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Bobby White: 'Four years ago, I didn't even know the rules'

In 2007, Bobby White had barely heard of handball. Next summer, he will captain the British team

Any Olympic Games throws up a raft of extraordinary stories – Eric "the Eel" Moussambani could actually have done with one – and one of next year's more remarkable journeys will have a British beginning and end.

It is not far from Northampton to the east end of London, but when Bobby White leads out the British team into the 7,000-capacity Handball Arena in the west of the park it will complete a roundabout route that has taken him from student footballer to Olympic athlete in the space of five years. It has led him via the seventh division of the Danish handball league, the Austrian Alps and the island of Crete through a crash course in a sport that has next to no foundation in this country.

"I feel very lucky," says White, an amiable and enthusiastic 28-year-old whose eyes shine with the conviction of the convert. "There are lots of European countries who are very good at handball but because there are a limited number of Olympic places for European teams they find it hard to qualify. There's me, having only played the sport for a few years, and I'm already on my way to the Olympics because of our automatic qualification spot as the host nation."

In 2007, White was a non-league footballer for Newport Pagnall and a student at Northampton University. One morning he was watching TV before heading for lectures and caught Sir Steve Redgrave promoting Sporting Giants, a programme encouraging under-25s who were over 6ft 3in to try out Olympic sports. White applied and was asked for a trial. "I had really no idea about the sport," he says. "I knew that there's two goals at either end and you had to throw it in but I didn't know anything else. I looked it up on Google and Wikipedia the night before."

What followed was, in his own, and probably understated, words, "a steep learning curve". The fledgling British team, bolstered by White and six others who came through the trials, were based in Denmark, a handball heartland, but funding cuts soon forced the players to find their own clubs. After a spell in Austria, he returned to the Danish academy, where a number of British players were based. They received coaching, board and lodging in return for becoming odd-job men around the site, painting and labouring in between learning their sporting trade.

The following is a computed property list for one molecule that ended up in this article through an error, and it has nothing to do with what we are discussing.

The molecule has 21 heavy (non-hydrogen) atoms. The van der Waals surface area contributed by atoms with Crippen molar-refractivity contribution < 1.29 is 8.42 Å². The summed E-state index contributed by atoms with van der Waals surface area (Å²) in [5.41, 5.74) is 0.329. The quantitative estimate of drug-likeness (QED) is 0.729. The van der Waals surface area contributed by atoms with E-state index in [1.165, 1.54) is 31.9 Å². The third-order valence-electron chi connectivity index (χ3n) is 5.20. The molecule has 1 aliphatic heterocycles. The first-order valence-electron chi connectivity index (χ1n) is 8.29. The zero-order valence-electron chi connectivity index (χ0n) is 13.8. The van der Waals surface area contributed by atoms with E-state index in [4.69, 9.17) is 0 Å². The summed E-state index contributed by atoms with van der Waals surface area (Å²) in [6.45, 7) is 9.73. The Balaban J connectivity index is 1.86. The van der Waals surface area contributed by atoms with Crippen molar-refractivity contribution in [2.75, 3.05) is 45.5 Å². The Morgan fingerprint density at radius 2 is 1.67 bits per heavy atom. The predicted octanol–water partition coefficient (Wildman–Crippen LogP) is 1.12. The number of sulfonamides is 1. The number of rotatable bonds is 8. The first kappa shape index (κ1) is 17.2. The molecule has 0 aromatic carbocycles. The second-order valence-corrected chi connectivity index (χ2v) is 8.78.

White is now based in Crete, where his future is again in doubt as the league there struggles to survive in the midst of Greece's economic crisis. It is another obstacle for White to overcome; he has also suffered a serious hip injury and separated from his long-term girlfriend as a result of his peripatetic existence.

It was only a little over a year ago that Britain conjured their first competitive victory, in a dead rubber European Championship qualifier against Bulgaria, but in little more than a year's time – the handball begins on 28 July – that will all have been forgotten.

"It's not been easy along the way," says White. "I've had to make sacrifices, but it is amazing – I'll be playing in the Olympics."

So, what are the rules?

Handball is essentially a mix between basketball and football. Two teams of seven play two 30-minute periods on an indoor pitch that measures 40m by 20m.

Defenders are not allowed to go inside the goalkeeper's area but attacking players may if they jump from the outside. Players are allowed only three steps without dribbling the ball and only a further three steps once they do. They then have only three seconds before they must release it.

Full contact is allowed in the fast-paced sport, as long as it is outside the area and occurs facing the opponent. Typically teams will score at least 20 goals each.